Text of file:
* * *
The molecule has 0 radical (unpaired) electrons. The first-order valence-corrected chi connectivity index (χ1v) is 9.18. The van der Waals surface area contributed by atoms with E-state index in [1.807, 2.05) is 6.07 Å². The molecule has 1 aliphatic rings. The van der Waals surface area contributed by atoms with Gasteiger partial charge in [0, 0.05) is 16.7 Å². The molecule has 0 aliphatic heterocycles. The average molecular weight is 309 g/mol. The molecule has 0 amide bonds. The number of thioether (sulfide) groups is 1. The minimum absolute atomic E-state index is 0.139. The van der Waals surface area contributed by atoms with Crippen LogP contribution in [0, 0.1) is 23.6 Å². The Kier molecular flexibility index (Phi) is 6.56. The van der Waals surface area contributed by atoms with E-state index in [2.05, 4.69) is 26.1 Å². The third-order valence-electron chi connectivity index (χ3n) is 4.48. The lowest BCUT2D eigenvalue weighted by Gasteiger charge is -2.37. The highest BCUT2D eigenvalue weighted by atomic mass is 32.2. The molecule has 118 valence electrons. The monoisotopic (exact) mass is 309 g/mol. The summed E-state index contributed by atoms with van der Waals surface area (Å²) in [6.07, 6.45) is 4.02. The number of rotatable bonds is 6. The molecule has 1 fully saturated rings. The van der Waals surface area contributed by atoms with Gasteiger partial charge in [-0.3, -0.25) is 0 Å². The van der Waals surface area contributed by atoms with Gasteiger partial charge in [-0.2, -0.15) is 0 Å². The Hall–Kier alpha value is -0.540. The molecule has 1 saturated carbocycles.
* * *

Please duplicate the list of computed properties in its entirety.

The molecule has 0 radical (unpaired) electrons. The first-order valence-corrected chi connectivity index (χ1v) is 9.18. The van der Waals surface area contributed by atoms with E-state index in [1.807, 2.05) is 6.07 Å². The molecule has 1 aliphatic rings. The van der Waals surface area contributed by atoms with Gasteiger partial charge in [0, 0.05) is 16.7 Å². The molecule has 0 aliphatic heterocycles. The average molecular weight is 309 g/mol. The molecule has 0 amide bonds. The number of thioether (sulfide) groups is 1. The minimum absolute atomic E-state index is 0.139. The van der Waals surface area contributed by atoms with Crippen LogP contribution in [0, 0.1) is 23.6 Å². The Kier molecular flexibility index (Phi) is 6.56. The van der Waals surface area contributed by atoms with E-state index in [2.05, 4.69) is 26.1 Å². The third-order valence-electron chi connectivity index (χ3n) is 4.48. The lowest BCUT2D eigenvalue weighted by Gasteiger charge is -2.37. The highest BCUT2D eigenvalue weighted by atomic mass is 32.2. The molecule has 118 valence electrons. The monoisotopic (exact) mass is 309 g/mol. The summed E-state index contributed by atoms with van der Waals surface area (Å²) in [6.07, 6.45) is 4.02. The number of rotatable bonds is 6. The molecule has 1 fully saturated rings. The van der Waals surface area contributed by atoms with Gasteiger partial charge in [-0.3, -0.25) is 0 Å². The van der Waals surface area contributed by atoms with Gasteiger partial charge in [-0.2, -0.15) is 0 Å². The Hall–Kier alpha value is -0.540. The molecule has 1 saturated carbocycles.